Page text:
This week, the Federal Reserve will convene a two-day policy meeting, where it is expected to do a whole lot of nothing, except tell us that we should be prepared for short-term interest rates to rise from the current range of 0 - 0.25 percent. Rates have been at these “emergency” levels since December 2008 and it has been more than nine years (June 29, 2006) since the Fed has increased the Federal Funds rate. At that time the central bank increased rates by 0.25 percent to 5.25 percent. Although the Fed is not likely to act at this meeting, officials must be pleased to see that data are improving. After a rough winter, existing home sales are now up to pre-recession levels and prices are marching higher as well. The new home sales report was below expectations, but through June, sales are still up solidly (+18.1 percent) for 2015 compared to 2014. And although June job creation was a bit below the monthly average seen this year, weekly jobless claims dropped to the lowest level since November 1973…that’s when Tony Orlando and Dawn’s “Tie a Yellow Ribbon Round the Old Oak Tree was topping the charts!
Additionally, the two domestic areas of concern for the first half of the year appear to have abated. The rising US dollar, which acted as a headwind to the manufacturing sector over the first half of this year, seems to have settled into a range; and the rate of decline in mining has eased. Beyond the manufacturing and mining sectors, which together account for less than 15 percent of GDP, the majority of the service sector has shown decent progress in the past four months.
We’ll learn just how well the economy bounced back from a first quarter contraction when second quarter GDP is released on Thursday. Analysts predict that the economy expanded at an annualized rate of 2.5 to 3 percent, though most are also anticipating a more significant pick up for the second half of the year. The government will also release annual revisions to GDP at the same time.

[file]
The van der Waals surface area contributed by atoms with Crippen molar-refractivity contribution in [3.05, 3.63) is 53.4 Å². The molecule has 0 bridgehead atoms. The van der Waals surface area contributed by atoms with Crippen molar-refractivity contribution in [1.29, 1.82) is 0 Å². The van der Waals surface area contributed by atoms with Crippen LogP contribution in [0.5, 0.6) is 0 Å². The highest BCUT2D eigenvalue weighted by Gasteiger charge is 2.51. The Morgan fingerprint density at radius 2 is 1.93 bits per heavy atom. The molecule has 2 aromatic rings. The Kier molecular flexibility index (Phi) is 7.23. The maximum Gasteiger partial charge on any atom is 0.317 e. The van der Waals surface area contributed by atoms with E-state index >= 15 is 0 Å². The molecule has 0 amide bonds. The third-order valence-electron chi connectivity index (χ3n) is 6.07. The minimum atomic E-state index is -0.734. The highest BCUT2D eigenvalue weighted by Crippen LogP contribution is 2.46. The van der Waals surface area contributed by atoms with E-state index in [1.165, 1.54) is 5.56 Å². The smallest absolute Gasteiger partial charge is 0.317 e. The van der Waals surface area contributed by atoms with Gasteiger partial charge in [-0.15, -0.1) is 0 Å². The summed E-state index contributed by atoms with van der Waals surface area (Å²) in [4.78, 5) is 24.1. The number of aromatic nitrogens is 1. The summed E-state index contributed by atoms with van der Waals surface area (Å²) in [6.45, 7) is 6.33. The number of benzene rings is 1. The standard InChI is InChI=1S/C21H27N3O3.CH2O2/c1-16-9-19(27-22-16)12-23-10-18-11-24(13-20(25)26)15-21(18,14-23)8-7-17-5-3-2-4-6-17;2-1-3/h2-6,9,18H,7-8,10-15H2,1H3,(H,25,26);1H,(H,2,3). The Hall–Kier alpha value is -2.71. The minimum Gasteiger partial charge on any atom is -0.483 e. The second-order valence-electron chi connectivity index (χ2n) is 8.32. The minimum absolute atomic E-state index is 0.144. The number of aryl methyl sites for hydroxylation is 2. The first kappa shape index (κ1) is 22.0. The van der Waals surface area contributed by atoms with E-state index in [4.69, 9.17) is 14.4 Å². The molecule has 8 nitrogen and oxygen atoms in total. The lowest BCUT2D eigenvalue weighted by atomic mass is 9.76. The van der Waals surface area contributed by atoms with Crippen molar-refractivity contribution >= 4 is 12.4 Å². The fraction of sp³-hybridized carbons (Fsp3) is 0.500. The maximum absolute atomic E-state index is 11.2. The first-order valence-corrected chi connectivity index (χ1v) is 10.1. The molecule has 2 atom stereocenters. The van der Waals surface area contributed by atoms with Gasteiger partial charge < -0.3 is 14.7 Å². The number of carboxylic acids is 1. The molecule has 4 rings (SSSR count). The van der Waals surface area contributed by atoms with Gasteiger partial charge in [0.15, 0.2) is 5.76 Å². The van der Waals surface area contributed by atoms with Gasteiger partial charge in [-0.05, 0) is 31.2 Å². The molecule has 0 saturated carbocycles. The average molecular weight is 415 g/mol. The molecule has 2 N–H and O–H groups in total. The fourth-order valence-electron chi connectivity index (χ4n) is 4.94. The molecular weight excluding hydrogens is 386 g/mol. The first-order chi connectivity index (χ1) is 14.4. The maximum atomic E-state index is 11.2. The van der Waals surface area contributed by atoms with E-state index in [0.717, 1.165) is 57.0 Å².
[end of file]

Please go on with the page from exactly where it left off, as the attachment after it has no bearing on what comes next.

MARKETS: Gold fell for 10 consecutive sessions through mid-week, the longest losing streak in almost 20 years and is now hovering at 5-year lows. The precious metal has come under pressure as the US dollar has strengthened. (Because gold is priced in dollars, it tends to fall when the dollar rises.) So much for the gold bug thesis that global central bank intervention would create runaway inflation: there is little evidence of price increases and as a result, gold is down 40 percent from its 2011 peak.
- DJIA: 17,568 down 2.9% on week, down 1.4% YTD
- S&P 500: 2,079, down 2.2% on week, up 1% YTD
- NASDAQ: 5,088 down 2.3% on week, up 7.4% YTD
- Russell 2000: 1226, down 3.2% on week, up 1.8% YTD
- 10-Year Treasury yield: 2.27% (from 2.35% a week ago)
- September Crude: $48.14, down 6% on week (-9.6% YTD)
- August Gold: $1,085.60, down 4% on week (-8.3% YTD)
- AAA Nat'l avg. for gallon of reg. gas: $2.72 (from $2.76 wk ago, $3.54 a year ago)
THE WEEK AHEAD:
8:30 Durable Goods Orders
10:30 Dallas Fed Survey
Ford, Pfizer, Twitter, Yelp
9:00 Case-Shiller Home Price Index
10:00 Consumer Confidence
FOMC meeting begins
Facebook, General Dynamics
10:00 Pending Home Sales
2:00 FOMC meeting statement released
Amgen, Conoco Phillips, LinkedIn, Proctor & Gamble, Time Warner Cable
50th Anniversary of Medicare
8:30 Q2 GDP (1st estimate)
Chevron, Exxon Mobil
8:30 Employment Cost Index
9:45 Chicago PMI
10:00 Consumer Sentiment